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Five officers on administrative leave after suspect injured in New Haven police custody

3 more officers placed on leave after man hurt in New Haven police custody
Published: Jun. 22, 2022 at 5:49 PM EDT|Updated: Jun. 23, 2022 at 2:14 PM EDT
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NEW HAVEN, CT (WFSB) - Three more officers are on paid administrative leave after a suspect was injured in New Haven police custody.

Acting Police Chief Regina Rush-Kittle announced Officer Ronald Pressley, Officer Jocelyn Lavandier, and Officer Luis Rivera have been placed on leave.

Police said the three officers were at the detention facility and involved with the handling of Richard Cox.

Two other officers, Officer Oscar Diaz and Sergeant Betsy Segui, were already placed on administrative leave.

The city said it’s making a number of changes in the hopes of preventing this from ever happening again.

New Haven Justin Elicker said they’re not only making sure all the transport vans have seatbelts going forward.

The city will also spell out clearer instructions for officers when it comes to seeking medical help.

After Richard Cox slammed his head into the back of a police van, leaving the 36-year-old partially paralyzed, the city says going forward, anyone in custody and getting transported must now be buckled in.

“Currently our general orders requiring someone in the back of a cruiser to have a seatbelt fastened tightly, however in the vans there was no requirement,” said Mayor Justin Elicker.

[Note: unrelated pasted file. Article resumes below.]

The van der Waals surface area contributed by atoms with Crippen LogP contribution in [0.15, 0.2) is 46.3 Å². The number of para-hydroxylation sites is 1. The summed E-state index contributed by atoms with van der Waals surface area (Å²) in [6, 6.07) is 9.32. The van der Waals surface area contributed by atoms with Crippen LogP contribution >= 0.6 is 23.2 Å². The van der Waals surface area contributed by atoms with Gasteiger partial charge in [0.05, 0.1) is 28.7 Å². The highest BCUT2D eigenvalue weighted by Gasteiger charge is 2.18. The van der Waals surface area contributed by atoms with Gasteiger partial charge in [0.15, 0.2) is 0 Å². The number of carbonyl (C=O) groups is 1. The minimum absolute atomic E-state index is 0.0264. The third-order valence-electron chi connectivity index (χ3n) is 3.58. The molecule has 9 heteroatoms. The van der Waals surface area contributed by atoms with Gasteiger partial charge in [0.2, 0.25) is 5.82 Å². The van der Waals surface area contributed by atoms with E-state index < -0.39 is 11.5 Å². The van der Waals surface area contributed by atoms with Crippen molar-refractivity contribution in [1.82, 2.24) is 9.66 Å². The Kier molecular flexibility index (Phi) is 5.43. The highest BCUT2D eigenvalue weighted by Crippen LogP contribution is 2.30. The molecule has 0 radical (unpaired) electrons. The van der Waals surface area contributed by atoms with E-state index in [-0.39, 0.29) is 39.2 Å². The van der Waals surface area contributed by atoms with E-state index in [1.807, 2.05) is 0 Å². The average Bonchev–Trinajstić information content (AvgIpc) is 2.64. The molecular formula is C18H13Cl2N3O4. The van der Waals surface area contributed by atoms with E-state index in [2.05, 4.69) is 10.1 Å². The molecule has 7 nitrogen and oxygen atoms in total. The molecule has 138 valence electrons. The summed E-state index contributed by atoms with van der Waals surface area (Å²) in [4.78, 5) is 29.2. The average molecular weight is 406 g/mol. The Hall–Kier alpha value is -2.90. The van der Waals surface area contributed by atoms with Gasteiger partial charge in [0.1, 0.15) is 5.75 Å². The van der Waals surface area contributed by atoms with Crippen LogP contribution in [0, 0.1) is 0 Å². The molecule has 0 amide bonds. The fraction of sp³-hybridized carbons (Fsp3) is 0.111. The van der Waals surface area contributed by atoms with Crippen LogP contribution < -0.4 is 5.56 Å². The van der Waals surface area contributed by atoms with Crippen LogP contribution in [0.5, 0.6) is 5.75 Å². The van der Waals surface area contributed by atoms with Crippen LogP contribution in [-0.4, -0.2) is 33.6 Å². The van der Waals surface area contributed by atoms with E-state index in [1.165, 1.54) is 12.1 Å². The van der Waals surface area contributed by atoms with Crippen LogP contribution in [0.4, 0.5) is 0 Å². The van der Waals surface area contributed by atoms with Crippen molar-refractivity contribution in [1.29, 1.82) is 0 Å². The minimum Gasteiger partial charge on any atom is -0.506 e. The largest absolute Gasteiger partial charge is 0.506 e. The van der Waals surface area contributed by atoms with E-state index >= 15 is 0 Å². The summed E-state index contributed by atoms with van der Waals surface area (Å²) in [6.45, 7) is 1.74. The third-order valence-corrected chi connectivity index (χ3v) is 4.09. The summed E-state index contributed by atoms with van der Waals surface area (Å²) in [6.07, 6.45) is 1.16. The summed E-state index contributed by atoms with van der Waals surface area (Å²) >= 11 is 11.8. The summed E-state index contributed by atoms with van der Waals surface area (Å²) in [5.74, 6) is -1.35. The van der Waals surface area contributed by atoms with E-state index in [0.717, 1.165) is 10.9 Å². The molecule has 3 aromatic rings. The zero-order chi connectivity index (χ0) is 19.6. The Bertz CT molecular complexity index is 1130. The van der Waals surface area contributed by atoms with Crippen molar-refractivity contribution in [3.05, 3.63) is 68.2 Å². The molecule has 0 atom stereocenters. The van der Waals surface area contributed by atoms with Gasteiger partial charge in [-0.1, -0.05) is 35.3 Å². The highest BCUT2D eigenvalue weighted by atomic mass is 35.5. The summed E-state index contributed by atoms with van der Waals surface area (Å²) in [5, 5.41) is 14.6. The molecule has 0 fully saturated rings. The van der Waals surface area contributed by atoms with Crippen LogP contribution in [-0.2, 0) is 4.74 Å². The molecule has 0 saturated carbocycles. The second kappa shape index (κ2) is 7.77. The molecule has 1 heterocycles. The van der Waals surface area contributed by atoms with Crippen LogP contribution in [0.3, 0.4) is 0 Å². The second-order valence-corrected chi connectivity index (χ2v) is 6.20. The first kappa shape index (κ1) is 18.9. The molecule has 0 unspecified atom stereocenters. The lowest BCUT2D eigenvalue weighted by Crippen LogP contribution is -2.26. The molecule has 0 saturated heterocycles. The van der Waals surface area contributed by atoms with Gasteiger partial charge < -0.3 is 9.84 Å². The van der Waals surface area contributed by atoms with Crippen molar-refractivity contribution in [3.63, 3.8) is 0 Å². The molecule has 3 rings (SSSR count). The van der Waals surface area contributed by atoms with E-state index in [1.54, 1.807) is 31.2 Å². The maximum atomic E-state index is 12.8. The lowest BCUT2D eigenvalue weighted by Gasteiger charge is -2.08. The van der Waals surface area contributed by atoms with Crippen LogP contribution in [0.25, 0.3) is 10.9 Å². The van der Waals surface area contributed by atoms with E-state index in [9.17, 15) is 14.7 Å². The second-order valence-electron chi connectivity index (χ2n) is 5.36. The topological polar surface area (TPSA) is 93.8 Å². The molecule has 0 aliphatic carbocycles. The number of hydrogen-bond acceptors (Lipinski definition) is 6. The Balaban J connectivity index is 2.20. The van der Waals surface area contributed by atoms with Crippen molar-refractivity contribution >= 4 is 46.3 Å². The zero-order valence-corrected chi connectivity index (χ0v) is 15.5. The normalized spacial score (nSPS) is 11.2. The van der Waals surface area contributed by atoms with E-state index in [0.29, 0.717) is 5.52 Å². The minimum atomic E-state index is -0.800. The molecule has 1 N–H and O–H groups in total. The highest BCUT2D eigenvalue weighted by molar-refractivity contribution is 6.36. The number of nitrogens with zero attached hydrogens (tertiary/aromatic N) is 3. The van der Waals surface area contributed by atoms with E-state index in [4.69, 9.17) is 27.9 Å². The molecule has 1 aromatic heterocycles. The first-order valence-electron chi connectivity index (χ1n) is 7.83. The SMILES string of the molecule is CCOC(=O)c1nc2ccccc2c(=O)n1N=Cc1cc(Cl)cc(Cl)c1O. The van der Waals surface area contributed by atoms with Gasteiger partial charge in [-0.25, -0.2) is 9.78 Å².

In New Haven, that’s changing.

The city installed seatbelts in one of its police vans on Tuesday.

Eyewitness News is told its working on putting them in the other, so all three will have them going forward, even though it’s not required by the state or the Connecticut Police Officer Standards and Training Council.

“Vans are considered like a school bus, so if the van was to rollover, how do you get people out, those type of issues. We have the loops, so when you’re cuffed in the back, you can hold on,” said Assistant Chief Karl Jacobson.

Cox wasn’t buckled in and went flying after police say the driver, Officer Oscar Diaz, who was going 11 miles over the speed limit, had to slam on the breaks to avoid an accident.

While Diaz called for an ambulance, he didn’t stay at the scene, per department policy.

Once at the city lock up, Cox was pulled out of the van, processed and then dragged to a holding cell.

Diaz and Sergeant Betsy Segui were placed on administrative leave earlier this week, and today the department announced three officers, Ronald Pressley, Jocelyn Lavandier, And Luis Rivera, who were all working the detention facility and played a role in how Cox was dealt with are now on leave as well.

Another change was made.

Officers will have to ask a series of questions to those in custody to help identify any need for medical attention.

“If someone suffers a serious head trauma, some serious impact, you don’t move the person because you could potentially damage them even more,” said Elicker. “What happened to Mr. Cox, how he was treated, was just terrible and really unjustifiable. There were protocols not followed, but a lack of compassion that I saw that doesn’t reflect what we want our police department to be.”